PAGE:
BBP is where I first ran into Heather. She was carrying her long lens, which is what you really need to get such close-ups of birds. (And these things are the size of half a bazooka, and weigh as much.) And then I ran into her some more. For here was somebody visiting BBP much more than I was when I lived in Cobble Hill. (Well, she lived two blocks closer…)

This is a great example of “patch birding,” visiting the same spot over and over again through the seasons to see the changes, the cyclical arrivals and departures, the unexpected appearances, with discipline and commitment. Winter of course makes it a commitment, but I’ll let you in a secret: being outside in winter is unbelievably invigorating; and one of the wonderful things about the city is that there’s usually some hot chocolate near at hand. Sure, there’s less to see in winter, but there’s always something to see. I hope Heather’s book (which covers all the seasons) inspires more people to get out in nature during winter to look around.

You’ve got to always be worried about color reproduction, a tricky thing in publishing, especially since plumage is so important. Well, the pictures look great here. This is a little gem of a book. And that’s not the hot chocolate talking.

In The Rain

sunflowerAster-family something.
TradescantiaSpiderwort (Tradescantia).
AmelanchierJuneberries (Amelanchier) green1

Wild Thing: You Make My Heart Sing

Sanguinaria canadensisThe woodland floor, even in a microscopic sample, is a wonderland. The little bit of wonderland at Pier 1 at Brooklyn Bridge Park is currently aflutter with wildflowers, spring’s advance guard, taking advantage of the sun before the trees shade the ground. Some are already abloom, others are readying to bloom, yet others are just emerging from layers of old brown and tan leaves. Hurry up, Bloodroot (Sanguinaria canadensis) is peaking right now.Sanguinaria canadensis

Caltha palustrisWoodland Poppy (Stylophorum diphyllum) is popping.tritRue Anemone, Thalictrum thalictroides. The only one we saw.Podophyllum peltatumMayapple (Podophyllum peltatum), which emerges like an umbrella before unfurling, is coming on. The two-leaved versions are the ones with the flower, and then fruit, at the joint of the stems.TrilliumAnd look, a Trillium! But which one?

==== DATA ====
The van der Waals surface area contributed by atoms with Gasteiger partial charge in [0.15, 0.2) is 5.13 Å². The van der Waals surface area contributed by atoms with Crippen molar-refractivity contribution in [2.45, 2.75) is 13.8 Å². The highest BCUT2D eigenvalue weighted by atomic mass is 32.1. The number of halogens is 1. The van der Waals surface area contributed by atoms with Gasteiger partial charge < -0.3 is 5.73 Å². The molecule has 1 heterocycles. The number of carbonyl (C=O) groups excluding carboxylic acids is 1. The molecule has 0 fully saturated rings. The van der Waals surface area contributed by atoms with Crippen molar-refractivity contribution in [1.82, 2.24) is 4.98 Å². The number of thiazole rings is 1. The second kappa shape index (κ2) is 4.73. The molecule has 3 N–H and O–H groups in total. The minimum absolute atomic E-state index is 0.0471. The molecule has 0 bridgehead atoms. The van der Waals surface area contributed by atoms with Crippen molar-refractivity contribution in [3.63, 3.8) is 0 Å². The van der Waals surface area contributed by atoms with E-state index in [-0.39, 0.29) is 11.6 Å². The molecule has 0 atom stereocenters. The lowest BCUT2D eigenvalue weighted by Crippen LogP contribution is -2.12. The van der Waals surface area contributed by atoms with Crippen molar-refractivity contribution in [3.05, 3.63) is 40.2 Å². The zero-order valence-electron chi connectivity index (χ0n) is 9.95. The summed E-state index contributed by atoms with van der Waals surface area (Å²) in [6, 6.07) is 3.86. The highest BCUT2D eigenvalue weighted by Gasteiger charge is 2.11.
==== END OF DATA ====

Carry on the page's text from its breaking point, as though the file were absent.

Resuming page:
Balcony Perch

AccipiterI saw a pair of Pigeons, but my companion saw something else in their general vicinity. We were down below the rise of the Heights in Brooklyn Bridge Park, looking up to where the swells live. The hawk was perched on the top balcony, facing in, but with that wonderfully flexible neck glance backwards and sideways and all around the town, as well as the harbor. Was anybody home in that apartment? What a view they would have had!Accipiter AccipiterAn adult Accipiter. But was it cooperii or striatus? I had a tough time with this bird. The Accipters are one of the harder bird identification problems. Seemed like a straight-edged tail with relatively thin white terminal band on it (Sharpie). But the head sure looked darker than the back (Coop), at least in most of my pictures. AccipiterThe bird made a quick sortie out over the park and back into the trees beside this building, its tail looking very straight-edged. A single bold Starling gave it the what-for.

I called it, tentatively, as a female Sharpie. But let me be the first to admit that identifying the species is not the be-all and end-all of the experience.

UPDATED: Readers beg to differ. See comments below.